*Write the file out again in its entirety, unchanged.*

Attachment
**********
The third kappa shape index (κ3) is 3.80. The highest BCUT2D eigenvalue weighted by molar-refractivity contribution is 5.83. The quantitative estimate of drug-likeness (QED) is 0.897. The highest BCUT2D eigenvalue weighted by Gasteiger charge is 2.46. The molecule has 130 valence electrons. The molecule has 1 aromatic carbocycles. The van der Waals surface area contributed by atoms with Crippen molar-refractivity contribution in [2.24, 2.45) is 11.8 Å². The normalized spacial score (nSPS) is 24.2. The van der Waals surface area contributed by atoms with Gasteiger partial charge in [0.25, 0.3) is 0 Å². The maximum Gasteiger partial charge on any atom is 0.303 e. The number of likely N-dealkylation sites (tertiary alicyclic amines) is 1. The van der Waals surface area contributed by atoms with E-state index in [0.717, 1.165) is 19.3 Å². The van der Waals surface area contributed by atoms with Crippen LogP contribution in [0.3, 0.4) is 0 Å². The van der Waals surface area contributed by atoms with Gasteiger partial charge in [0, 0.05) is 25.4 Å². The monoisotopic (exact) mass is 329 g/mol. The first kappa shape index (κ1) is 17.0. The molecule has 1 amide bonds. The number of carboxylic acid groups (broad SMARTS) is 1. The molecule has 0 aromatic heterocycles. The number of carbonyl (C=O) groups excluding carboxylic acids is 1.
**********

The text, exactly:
The third kappa shape index (κ3) is 3.80. The highest BCUT2D eigenvalue weighted by molar-refractivity contribution is 5.83. The quantitative estimate of drug-likeness (QED) is 0.897. The highest BCUT2D eigenvalue weighted by Gasteiger charge is 2.46. The molecule has 130 valence electrons. The molecule has 1 aromatic carbocycles. The van der Waals surface area contributed by atoms with Crippen molar-refractivity contribution in [2.24, 2.45) is 11.8 Å². The normalized spacial score (nSPS) is 24.2. The van der Waals surface area contributed by atoms with Gasteiger partial charge in [0.25, 0.3) is 0 Å². The maximum Gasteiger partial charge on any atom is 0.303 e. The number of likely N-dealkylation sites (tertiary alicyclic amines) is 1. The van der Waals surface area contributed by atoms with E-state index in [0.717, 1.165) is 19.3 Å². The van der Waals surface area contributed by atoms with Crippen LogP contribution in [0.3, 0.4) is 0 Å². The van der Waals surface area contributed by atoms with Gasteiger partial charge in [0, 0.05) is 25.4 Å². The monoisotopic (exact) mass is 329 g/mol. The first kappa shape index (κ1) is 17.0. The molecule has 1 amide bonds. The number of carboxylic acid groups (broad SMARTS) is 1. The molecule has 0 aromatic heterocycles. The number of carbonyl (C=O) groups excluding carboxylic acids is 1.